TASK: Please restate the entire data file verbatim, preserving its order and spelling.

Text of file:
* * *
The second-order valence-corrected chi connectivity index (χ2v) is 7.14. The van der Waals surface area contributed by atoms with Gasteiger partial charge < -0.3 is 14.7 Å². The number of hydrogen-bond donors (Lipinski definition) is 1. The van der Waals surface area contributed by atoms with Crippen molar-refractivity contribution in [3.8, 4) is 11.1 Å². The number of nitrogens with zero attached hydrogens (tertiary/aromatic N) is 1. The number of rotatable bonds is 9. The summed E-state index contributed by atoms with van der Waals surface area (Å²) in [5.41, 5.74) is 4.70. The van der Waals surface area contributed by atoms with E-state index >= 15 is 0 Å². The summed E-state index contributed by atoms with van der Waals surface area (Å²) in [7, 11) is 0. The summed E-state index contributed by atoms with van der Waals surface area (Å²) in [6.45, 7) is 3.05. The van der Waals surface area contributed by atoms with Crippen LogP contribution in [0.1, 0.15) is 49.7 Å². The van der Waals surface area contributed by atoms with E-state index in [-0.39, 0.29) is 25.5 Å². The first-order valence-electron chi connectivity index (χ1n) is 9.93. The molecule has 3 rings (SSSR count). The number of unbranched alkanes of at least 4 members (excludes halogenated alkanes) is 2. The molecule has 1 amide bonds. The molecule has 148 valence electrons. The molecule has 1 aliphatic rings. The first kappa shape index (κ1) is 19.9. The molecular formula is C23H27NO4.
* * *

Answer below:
The second-order valence-corrected chi connectivity index (χ2v) is 7.14. The van der Waals surface area contributed by atoms with Gasteiger partial charge < -0.3 is 14.7 Å². The number of hydrogen-bond donors (Lipinski definition) is 1. The van der Waals surface area contributed by atoms with Crippen molar-refractivity contribution in [3.8, 4) is 11.1 Å². The number of nitrogens with zero attached hydrogens (tertiary/aromatic N) is 1. The number of rotatable bonds is 9. The summed E-state index contributed by atoms with van der Waals surface area (Å²) in [5.41, 5.74) is 4.70. The van der Waals surface area contributed by atoms with E-state index >= 15 is 0 Å². The summed E-state index contributed by atoms with van der Waals surface area (Å²) in [7, 11) is 0. The summed E-state index contributed by atoms with van der Waals surface area (Å²) in [6.45, 7) is 3.05. The van der Waals surface area contributed by atoms with Crippen LogP contribution in [0.1, 0.15) is 49.7 Å². The van der Waals surface area contributed by atoms with E-state index in [-0.39, 0.29) is 25.5 Å². The first-order valence-electron chi connectivity index (χ1n) is 9.93. The molecule has 3 rings (SSSR count). The number of unbranched alkanes of at least 4 members (excludes halogenated alkanes) is 2. The molecule has 1 amide bonds. The molecule has 148 valence electrons. The molecule has 1 aliphatic rings. The first kappa shape index (κ1) is 19.9. The molecular formula is C23H27NO4.